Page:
But he had an idea that he was passionate about building. He wanted to make a real estate search engine that lets you find homes based on their distance to public transit, which I think is a great idea.

The very first week, our instructor gave us a basic exercise: we were supposed to model a bank account. Tom and I were partnering up, and I was getting ready to do as I was told. Tom said, “Hang on, can we make a real estate listing instead?” I said, “… well, yeah. Yeah, I guess we can.”

See, I was used to doing a bunch of theoretical exercises and not thinking about practical applications until way down the road. But Tom, no matter how little he knew, wanted to immediately get as far as he could toward building a solution the problem he was passionate about solving. So, I might have come in knowing more than Tom on Day 1, but by Day 2, as far as building real solutions to real problems, Tom had already left me behind.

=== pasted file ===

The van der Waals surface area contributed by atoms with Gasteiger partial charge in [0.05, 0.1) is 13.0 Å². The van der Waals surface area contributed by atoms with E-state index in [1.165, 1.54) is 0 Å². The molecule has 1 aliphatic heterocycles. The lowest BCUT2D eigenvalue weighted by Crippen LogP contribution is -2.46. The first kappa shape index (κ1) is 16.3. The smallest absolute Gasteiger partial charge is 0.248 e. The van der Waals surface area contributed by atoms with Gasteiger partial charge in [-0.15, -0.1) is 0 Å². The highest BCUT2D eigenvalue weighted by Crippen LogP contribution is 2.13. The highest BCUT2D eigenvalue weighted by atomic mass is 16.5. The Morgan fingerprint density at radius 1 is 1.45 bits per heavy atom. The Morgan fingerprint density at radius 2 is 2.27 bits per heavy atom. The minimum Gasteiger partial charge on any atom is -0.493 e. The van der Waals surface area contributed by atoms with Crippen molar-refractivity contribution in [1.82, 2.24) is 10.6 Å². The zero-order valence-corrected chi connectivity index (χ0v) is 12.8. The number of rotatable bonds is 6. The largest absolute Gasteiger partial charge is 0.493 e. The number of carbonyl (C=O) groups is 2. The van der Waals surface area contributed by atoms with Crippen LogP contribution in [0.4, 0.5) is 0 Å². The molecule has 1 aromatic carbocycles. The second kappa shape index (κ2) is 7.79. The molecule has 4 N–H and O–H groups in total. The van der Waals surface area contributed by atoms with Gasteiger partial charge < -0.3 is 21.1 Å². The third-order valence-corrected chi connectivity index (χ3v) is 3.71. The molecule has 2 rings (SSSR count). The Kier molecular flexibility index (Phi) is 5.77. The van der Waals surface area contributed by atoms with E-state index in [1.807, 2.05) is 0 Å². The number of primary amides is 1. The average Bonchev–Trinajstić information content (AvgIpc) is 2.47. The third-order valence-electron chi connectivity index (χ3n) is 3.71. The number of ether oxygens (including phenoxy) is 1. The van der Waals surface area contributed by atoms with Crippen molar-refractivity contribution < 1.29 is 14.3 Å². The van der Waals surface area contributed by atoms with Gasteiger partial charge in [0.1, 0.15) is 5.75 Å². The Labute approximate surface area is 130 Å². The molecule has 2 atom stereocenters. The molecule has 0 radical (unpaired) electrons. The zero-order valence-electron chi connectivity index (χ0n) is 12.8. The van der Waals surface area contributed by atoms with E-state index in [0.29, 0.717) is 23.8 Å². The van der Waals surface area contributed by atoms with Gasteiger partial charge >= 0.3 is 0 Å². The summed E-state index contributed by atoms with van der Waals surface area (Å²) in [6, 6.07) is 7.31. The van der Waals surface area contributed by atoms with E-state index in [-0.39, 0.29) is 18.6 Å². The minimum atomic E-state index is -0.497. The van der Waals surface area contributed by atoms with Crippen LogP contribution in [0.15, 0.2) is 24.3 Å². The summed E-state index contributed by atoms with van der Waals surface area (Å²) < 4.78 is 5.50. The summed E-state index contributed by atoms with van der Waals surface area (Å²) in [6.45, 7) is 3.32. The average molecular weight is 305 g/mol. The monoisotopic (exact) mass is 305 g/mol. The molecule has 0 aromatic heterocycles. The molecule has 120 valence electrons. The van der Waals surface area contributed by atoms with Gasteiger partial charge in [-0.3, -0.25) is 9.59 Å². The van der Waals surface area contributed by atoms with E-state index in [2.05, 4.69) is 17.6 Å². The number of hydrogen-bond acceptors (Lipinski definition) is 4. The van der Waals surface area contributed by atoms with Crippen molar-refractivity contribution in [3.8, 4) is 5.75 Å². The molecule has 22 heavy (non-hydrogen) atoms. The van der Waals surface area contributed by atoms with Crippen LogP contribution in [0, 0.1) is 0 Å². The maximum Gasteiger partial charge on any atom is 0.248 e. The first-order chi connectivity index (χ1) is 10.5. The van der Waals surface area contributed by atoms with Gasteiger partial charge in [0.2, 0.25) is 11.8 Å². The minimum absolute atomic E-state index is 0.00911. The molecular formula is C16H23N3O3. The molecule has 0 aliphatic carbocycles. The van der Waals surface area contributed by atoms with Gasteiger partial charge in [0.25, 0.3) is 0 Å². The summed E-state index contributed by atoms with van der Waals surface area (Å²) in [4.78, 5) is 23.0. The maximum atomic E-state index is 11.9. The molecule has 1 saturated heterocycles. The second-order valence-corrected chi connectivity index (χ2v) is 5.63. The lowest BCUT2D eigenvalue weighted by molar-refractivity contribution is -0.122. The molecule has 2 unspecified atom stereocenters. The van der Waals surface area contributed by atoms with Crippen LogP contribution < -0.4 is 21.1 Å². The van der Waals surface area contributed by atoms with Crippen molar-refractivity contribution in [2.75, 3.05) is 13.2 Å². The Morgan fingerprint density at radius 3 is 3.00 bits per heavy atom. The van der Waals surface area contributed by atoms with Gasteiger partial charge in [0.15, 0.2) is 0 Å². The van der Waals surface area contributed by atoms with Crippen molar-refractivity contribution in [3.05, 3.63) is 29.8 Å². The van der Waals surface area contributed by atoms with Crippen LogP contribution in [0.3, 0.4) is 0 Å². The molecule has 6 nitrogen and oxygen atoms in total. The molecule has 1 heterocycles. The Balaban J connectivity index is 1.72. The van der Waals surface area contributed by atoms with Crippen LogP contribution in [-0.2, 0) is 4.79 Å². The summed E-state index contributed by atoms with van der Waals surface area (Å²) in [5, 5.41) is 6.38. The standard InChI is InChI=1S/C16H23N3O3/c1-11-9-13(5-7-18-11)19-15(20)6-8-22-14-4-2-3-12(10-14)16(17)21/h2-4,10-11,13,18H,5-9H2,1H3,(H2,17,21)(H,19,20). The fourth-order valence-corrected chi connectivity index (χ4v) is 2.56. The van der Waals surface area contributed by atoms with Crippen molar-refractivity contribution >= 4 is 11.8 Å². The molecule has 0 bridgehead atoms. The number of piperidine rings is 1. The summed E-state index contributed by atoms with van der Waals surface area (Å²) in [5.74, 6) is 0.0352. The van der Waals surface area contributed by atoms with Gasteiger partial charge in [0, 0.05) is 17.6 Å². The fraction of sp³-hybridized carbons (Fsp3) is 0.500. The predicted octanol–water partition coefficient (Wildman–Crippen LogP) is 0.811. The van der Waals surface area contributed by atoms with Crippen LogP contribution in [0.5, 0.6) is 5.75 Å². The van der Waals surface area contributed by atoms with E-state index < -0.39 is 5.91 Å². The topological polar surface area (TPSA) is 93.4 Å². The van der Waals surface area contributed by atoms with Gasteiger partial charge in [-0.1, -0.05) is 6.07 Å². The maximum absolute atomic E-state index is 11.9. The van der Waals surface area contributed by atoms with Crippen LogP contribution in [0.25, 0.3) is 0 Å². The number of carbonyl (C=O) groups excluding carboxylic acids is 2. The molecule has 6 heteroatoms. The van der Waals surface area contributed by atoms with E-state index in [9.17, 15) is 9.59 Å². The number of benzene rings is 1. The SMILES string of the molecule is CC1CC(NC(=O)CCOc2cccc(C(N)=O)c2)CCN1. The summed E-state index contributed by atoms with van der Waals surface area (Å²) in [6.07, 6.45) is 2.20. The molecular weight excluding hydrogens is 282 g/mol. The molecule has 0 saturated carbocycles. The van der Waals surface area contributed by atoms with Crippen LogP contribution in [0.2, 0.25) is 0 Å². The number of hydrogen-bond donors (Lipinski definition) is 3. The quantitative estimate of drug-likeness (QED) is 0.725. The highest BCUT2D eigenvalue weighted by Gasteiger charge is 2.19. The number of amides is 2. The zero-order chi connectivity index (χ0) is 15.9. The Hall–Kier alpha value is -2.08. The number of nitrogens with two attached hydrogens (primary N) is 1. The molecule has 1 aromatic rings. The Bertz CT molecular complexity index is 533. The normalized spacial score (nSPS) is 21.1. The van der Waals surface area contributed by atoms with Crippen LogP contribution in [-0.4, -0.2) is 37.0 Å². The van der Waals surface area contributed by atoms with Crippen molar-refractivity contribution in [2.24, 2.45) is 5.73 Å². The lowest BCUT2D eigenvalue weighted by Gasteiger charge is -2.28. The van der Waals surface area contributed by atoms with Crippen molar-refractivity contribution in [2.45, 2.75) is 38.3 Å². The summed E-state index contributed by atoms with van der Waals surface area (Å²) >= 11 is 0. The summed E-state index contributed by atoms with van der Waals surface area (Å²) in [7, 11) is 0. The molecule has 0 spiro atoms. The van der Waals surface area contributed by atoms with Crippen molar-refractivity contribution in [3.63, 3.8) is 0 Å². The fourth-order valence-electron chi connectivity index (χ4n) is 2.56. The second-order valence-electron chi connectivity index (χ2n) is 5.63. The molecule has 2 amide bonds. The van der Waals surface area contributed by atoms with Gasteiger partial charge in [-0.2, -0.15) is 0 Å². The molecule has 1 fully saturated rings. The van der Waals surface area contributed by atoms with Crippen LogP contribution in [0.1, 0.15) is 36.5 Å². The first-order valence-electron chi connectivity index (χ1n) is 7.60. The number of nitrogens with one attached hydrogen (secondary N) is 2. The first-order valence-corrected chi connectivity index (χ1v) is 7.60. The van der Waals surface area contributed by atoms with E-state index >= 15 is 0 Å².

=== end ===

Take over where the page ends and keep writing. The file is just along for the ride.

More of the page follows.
Tom continued like this. Every day we’d learn a little bit, and every night he’d go home and plug in that bit to his app idea. And at the end of the program he had built this. This is LiveByTransit. I’ve asked it here to show me homes within a 5 minute walk of a Metra stop. You can see that the results neatly trace out the Metra lines.

You can do all the standard real estate filters and sorts. He figured out how to make this map dynamic, so as you pan and zoom it updates the search results. He even figured out how to pull in Chicago Public Schools data, so that you can rank and filter your results by school district.

(Since then, with the feedback he’s gotten from his first prototype, Tom has evolved his idea and is now focusing on SchoolSparrow. This is the kind of evolution that cannot happen when your idea is still living in your head.)

This is a sophisticated, powerful, useful site, and it was built by a guy who had never seen a line of code just three months before.

Given the right instruction and the right community, it is possible, with passion and persistence, for beginners to learn how to build meaningful apps. The tools that enable this for beginners have just recently come into existence, and they are just getting better all the time.